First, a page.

There are developments in Li-pol cells that apparently allow 10,000 cycles, with proper battery management, before a drop-off in capacity. But again we need to be very careful not to fall for the claims made by those who look to benefit from selling these things (or from those who would rather that people didn't sell them....!)

This takes us back to the need for independent strict (and repeatable) tests that can be carried out on vehicles or, in this case, to the batteries to assess the value of the claims being made for them. Then we'll have some real ground for basing judgements on.

seruzawa 07-19-2010 05:06 AM

Quote:

Originally Posted by Voyager (Post 245960)
There are developments in Li-pol cells that apparently allow 10,000 cycles, with proper battery management, before a drop-off in capacity. But again we need to be very careful not to fall for the claims made by those who look to benefit from selling these things (or from those who would rather that people didn't sell them....!)

This takes us back to the need for independent strict (and repeatable) tests that can be carried out on vehicles or, in this case, to the batteries to assess the value of the claims being made for them. Then we'll have some real ground for basing judgements on.

Can these new types survive heavy depletion? Batteries used in vehicles are liable to be thoroughly drained. Ni-cads are supposed to be discharged completely, but not lithiums.

Kenneth_Moore 07-19-2010 06:09 AM

At some point we will find that burning oil for personal transportation is too expensive and sometime after that we'll not be able to. It will be reserved for more important uses. - Jeff Cobb

Thanks for making that point Jeff. It's one I've made several times here in the past.

Even if oil had were no serious issues with pollution, cost, foreign governments, etc., using it for fuel is just dumb. There is no other substance known to man at this time that can match petroleum for the creation of thousands of vital commodities ranging from asphalt to plastics. Most of the food grown in the US is fertilized with petroleum based products. It's astounding how useful the stuff is. Burning it for fuel is like throwing textbooks and fine furniture into the fireplace. Sure it burns, but sure isn't the best use of the material.

Buzglyd 07-19-2010 06:11 AM

Quote:

Originally Posted by Kenneth_Moore (Post 245969)
At some point we will find that burning oil for personal transportation is too expensive and sometime after that we'll not be able to. It will be reserved for more important uses. - Jeff Cobb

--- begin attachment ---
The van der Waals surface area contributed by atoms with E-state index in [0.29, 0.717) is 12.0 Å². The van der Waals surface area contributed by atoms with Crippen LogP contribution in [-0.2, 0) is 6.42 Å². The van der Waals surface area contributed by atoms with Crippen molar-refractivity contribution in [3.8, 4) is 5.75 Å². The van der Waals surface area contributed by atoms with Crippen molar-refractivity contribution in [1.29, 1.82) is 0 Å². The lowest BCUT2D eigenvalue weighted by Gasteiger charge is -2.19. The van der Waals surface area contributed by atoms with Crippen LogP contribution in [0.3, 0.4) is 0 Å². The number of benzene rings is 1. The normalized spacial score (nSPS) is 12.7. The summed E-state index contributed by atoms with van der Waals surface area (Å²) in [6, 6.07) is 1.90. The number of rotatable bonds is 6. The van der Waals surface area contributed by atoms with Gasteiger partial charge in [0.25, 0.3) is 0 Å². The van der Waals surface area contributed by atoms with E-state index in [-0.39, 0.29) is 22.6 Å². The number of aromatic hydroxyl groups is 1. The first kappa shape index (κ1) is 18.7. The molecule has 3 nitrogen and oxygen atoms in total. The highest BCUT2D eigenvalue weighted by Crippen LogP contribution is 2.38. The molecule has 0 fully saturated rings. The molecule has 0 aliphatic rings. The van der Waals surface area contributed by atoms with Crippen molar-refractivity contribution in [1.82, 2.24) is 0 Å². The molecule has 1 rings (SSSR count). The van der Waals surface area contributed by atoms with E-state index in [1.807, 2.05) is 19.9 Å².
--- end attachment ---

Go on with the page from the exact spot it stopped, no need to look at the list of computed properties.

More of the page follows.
Thanks for making that point Jeff. It's one I've made several times here in the past.

Even if oil had were no serious issues with pollution, cost, foreign governments, etc., using it for fuel is just dumb. There is no other substance known to man at this time that can match petroleum for the creation of thousands of vital commodities ranging from asphalt to plastics. Most of the food grown in the US is fertilized with petroleum based products. It's astounding how useful the stuff is. Burning it for fuel is like throwing textbooks and fine furniture into the fireplace. Sure it burns, but sure isn't the best use of the material.

I knew we shoulda stuck with whale oil. Damn those oil companies for saving the frickin' whales anyway!

seruzawa 07-19-2010 06:55 AM

Quote:

Originally Posted by Kenneth_Moore (Post 245969)
Burning it for fuel is like throwing textbooks and fine furniture into the fireplace. Sure it burns, but sure isn't the best use of the material.

Yes. We can change the paradigm and burn oil in power plants to charge electric cars instead!

The_AirHawk 07-19-2010 07:08 AM

Quote:

Originally Posted by seruzawa (Post 245980)
Yes. We can change the paradigm and burn oil in power plants to charge electric cars instead!

Too Stinky - we should stick to Textbooks and Fine Furniture.

So far as the Lies propagated by most of the so-called "Textbooks" they're using in schools nowadays, that's not such a bad idea.

Thanks, Ken!

Voyager 07-19-2010 07:15 AM

Quote:

Originally Posted by seruzawa (Post 245962)
Can these new types survive heavy depletion? Batteries used in vehicles are liable to be thoroughly drained. Ni-cads are supposed to be discharged completely, but not lithiums.

I don't know the answer. Hence my comment about the need to define some repeatable, independent tests that could be used to verify the claims being made.

Voyager 07-19-2010 07:17 AM

Quote:

Originally Posted by seruzawa (Post 245980)
Yes. We can change the paradigm and burn oil in power plants to charge electric cars instead!

There are plenty of oil burning power generation plants.